Originals and photocopies of investment receipts and bank statements clearly outlining the investment total and income. You will require the last 12 months of these statements.

Original and photocopy of pension income, preferably with a letter from the Pension organization detailing the pension amounts plus the bank statements that are original showing the Pension deposited to your bank account for the past 12 months.

Check with the Consulate you are applying through, generally, you will send in all the copies and originals of the documents along with photos, statements, and passports by registered delivery (UPS, FedEx, DHL, etc).  These originals should be returned to you within 10 days along with an appointment to visit the Consulate to process the paperwork and your temporary Visa.  In some cases, you can contact the Consulate and make an appointment to arrive with your paperwork to be processed; the processing can take up to 10 days.

Retiring to Mexico on a Permanent Resident Visa 

For the permanent resident Visa like the temporary, you must apply at your local Consulate outside of Mexico and you must have the following;

  1. Download the online application on one page, and make sure you fill in both sides.
  2. You will require your original passport and 1 photocopy of the picture page with personal information this should be a black and white copy.
  3. Original and a photocopy of the migratory document accrediting your legal stay in Canada (only for applicants who are not Canadian citizens)
  4. One photograph, 3.9 cm x 3.1 cm with your face uncovered, no glasses, frontal view, colour with a white background.  This is 39mm x 31 mm and is NOT a typical passport size photo so make sure you get the sizing right.
  5. Payment of requested fees, fees change regularly depending on the Peso exchange rate so check carefully before you send in for the correct amount.
  6. Original and photocopy of investment receipts or bank account statements showing an average monthly balance of $117,629.00 Canadian you will require the last 12 months of these statements. With a letter from the Pension organization detailing the pension amounts plus the bank statements that are original showing the Pension deposited to your bank account for the past 6 months
  7. Original and photocopy of proof of tax-free monthly income from pensions in an amount greater than $2941.00 Canadian during the last 12 months.
  8. If you have a spouse or child, you must add $588.00 Canadian to the above income and have the 12 months worth of bank statements to prove the amount.
  9. For foreigners who obtain a valid single entry visa, once they enter Mexican territory they must, within the first 30 calendar days, apply to the National Migration Institute for the residence card that accredits their legal stay in the country and allows them to remain in Mexico for a period greater than 180 days.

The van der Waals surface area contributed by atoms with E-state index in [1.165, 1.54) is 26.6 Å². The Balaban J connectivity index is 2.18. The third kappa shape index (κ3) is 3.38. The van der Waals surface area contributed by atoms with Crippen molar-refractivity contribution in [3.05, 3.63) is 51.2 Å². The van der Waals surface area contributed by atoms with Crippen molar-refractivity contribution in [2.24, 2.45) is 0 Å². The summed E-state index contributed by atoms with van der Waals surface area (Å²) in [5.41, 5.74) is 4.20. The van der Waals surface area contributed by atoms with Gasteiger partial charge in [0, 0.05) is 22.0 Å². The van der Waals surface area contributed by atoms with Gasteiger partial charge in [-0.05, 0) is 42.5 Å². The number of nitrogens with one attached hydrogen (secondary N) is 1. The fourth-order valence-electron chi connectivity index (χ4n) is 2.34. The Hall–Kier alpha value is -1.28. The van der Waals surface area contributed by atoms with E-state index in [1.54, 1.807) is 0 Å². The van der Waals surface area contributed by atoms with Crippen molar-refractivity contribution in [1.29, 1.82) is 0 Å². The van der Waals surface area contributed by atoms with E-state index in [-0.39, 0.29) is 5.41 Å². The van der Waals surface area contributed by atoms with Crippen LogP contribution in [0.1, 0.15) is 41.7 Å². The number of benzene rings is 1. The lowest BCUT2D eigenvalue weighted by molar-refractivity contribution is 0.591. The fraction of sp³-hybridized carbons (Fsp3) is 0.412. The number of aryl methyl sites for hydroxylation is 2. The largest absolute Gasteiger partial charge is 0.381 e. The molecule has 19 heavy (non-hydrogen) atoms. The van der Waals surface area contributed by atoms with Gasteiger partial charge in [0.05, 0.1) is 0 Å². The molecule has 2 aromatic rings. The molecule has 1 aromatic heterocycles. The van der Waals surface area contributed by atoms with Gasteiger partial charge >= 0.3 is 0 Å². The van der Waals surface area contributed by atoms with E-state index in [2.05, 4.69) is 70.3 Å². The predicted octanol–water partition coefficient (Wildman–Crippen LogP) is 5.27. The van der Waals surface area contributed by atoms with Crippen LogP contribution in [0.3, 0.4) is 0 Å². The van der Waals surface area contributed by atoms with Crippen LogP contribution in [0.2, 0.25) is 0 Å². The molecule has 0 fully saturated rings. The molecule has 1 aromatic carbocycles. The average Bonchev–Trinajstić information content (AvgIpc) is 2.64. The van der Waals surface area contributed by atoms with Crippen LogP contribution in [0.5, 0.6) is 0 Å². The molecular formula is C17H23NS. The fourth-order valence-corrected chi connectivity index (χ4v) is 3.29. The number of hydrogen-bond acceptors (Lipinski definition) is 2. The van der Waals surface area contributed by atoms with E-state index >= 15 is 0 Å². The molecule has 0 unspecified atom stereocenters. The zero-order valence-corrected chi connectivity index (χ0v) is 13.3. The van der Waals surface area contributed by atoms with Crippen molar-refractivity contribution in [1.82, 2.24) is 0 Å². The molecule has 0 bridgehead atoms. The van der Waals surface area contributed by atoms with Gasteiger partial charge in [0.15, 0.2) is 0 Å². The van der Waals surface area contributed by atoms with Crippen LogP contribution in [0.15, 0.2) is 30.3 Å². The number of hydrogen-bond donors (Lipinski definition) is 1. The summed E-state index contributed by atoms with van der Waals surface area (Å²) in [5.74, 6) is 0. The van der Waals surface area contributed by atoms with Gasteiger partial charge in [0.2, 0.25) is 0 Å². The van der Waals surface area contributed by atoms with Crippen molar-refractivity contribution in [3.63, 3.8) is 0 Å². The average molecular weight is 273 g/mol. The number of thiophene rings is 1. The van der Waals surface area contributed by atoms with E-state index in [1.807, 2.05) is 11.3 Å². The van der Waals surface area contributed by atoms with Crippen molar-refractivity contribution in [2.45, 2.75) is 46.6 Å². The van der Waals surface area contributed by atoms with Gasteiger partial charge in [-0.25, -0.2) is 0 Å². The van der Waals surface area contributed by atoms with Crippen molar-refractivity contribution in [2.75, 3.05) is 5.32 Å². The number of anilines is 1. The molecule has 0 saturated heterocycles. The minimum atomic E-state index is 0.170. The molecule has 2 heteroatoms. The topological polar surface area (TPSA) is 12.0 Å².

Getting your Mexican Residence Visa in Belize

You do not have to apply for your temporary or permanent resident visa in your home country; you can apply in any country as long as you are outside of Mexico when you apply.  For example, there are many U.S. border crossings where you can apply and some are very quick at processing the Visas. Laredo Texas is said to be a border crossing where they process your Visas within a few hours with the correct paperwork.

If you are already in the Yucatan and decide, you want to apply for your Visa you can go to Belize City, Belize to apply.  You must make an appointment with the Consulate by emails and there is a wait time of approximately 2 – 3 months before you will have your appointment.

Esquina de Newtown Barracks y Wilson St., P.O. Box: 754, Belize City Phone+501-2-2230193
+501-2-2230194  Fax+501-2-2278742

Email:  [email protected] OR [email protected]

You can get to Belize by car, flying or the ADO Bus does an overnight direct trip from Merida. The ADO bus leaves at 8 pm from Merida and the cost is around $40 US, and there are flights out of Merida Airport with the return cost ranging from $200 to $300 US and up depending on the airline.

A few warnings about going to Belize:

Try not to go when your Tourist Visa is set to expire you may experience some issues where Belizean officials ask for an incentive shall we say to allow you into Belize using a variety of trumped-up excuses. There have been stories of folks being told that the Consulate does not like people near the end of their Visas and using “Belize under false pretences of tourism” and asking for US dollars to allow them to pass through the border.

Moving to Mexico the best tips for a new life or retirement

Living in Mexico an expat story

As an expat living in Mexico for a year I had the pleasure of experiencing a great deal of fabulous Yucatecan foods, sites to see and simply exploring the area. I loved discovering all the new farmer’s markets that were beginning to flourish alongside some fantastic artisan crafts.  There is much to take in and explore in Mexico whether you decide on the Yucatan or any other region.  In the Yucatan, you can explore Mayan sites like Uxmal and a hidden garden, Dzibilchaltun and other Mayan legends. You can easily travel to Playa del Carmen and Tulum to explore the Caribbean side and experience cenotes and the superb Rio de Secreto.

There you have it, relatively simple to move to Mexico and it doesn’t cost a fortune to live there.

Pin for later